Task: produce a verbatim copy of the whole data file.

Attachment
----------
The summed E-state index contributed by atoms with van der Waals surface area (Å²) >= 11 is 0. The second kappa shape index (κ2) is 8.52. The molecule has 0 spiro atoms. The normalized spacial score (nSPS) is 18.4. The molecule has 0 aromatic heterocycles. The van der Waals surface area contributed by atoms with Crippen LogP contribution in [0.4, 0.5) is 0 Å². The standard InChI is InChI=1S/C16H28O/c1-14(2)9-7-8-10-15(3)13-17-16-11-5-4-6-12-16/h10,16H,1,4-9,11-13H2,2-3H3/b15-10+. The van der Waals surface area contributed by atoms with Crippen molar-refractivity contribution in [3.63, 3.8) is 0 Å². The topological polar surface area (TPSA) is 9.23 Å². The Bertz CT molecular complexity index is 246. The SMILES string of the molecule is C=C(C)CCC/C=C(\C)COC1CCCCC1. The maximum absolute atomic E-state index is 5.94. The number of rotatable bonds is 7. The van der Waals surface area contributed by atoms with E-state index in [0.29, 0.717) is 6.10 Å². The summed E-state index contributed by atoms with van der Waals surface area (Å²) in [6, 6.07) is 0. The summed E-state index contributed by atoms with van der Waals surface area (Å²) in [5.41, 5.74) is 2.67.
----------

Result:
The summed E-state index contributed by atoms with van der Waals surface area (Å²) >= 11 is 0. The second kappa shape index (κ2) is 8.52. The molecule has 0 spiro atoms. The normalized spacial score (nSPS) is 18.4. The molecule has 0 aromatic heterocycles. The van der Waals surface area contributed by atoms with Crippen LogP contribution in [0.4, 0.5) is 0 Å². The standard InChI is InChI=1S/C16H28O/c1-14(2)9-7-8-10-15(3)13-17-16-11-5-4-6-12-16/h10,16H,1,4-9,11-13H2,2-3H3/b15-10+. The van der Waals surface area contributed by atoms with Crippen molar-refractivity contribution in [3.63, 3.8) is 0 Å². The topological polar surface area (TPSA) is 9.23 Å². The Bertz CT molecular complexity index is 246. The SMILES string of the molecule is C=C(C)CCC/C=C(\C)COC1CCCCC1. The maximum absolute atomic E-state index is 5.94. The number of rotatable bonds is 7. The van der Waals surface area contributed by atoms with E-state index in [0.29, 0.717) is 6.10 Å². The summed E-state index contributed by atoms with van der Waals surface area (Å²) in [6, 6.07) is 0. The summed E-state index contributed by atoms with van der Waals surface area (Å²) in [5.41, 5.74) is 2.67.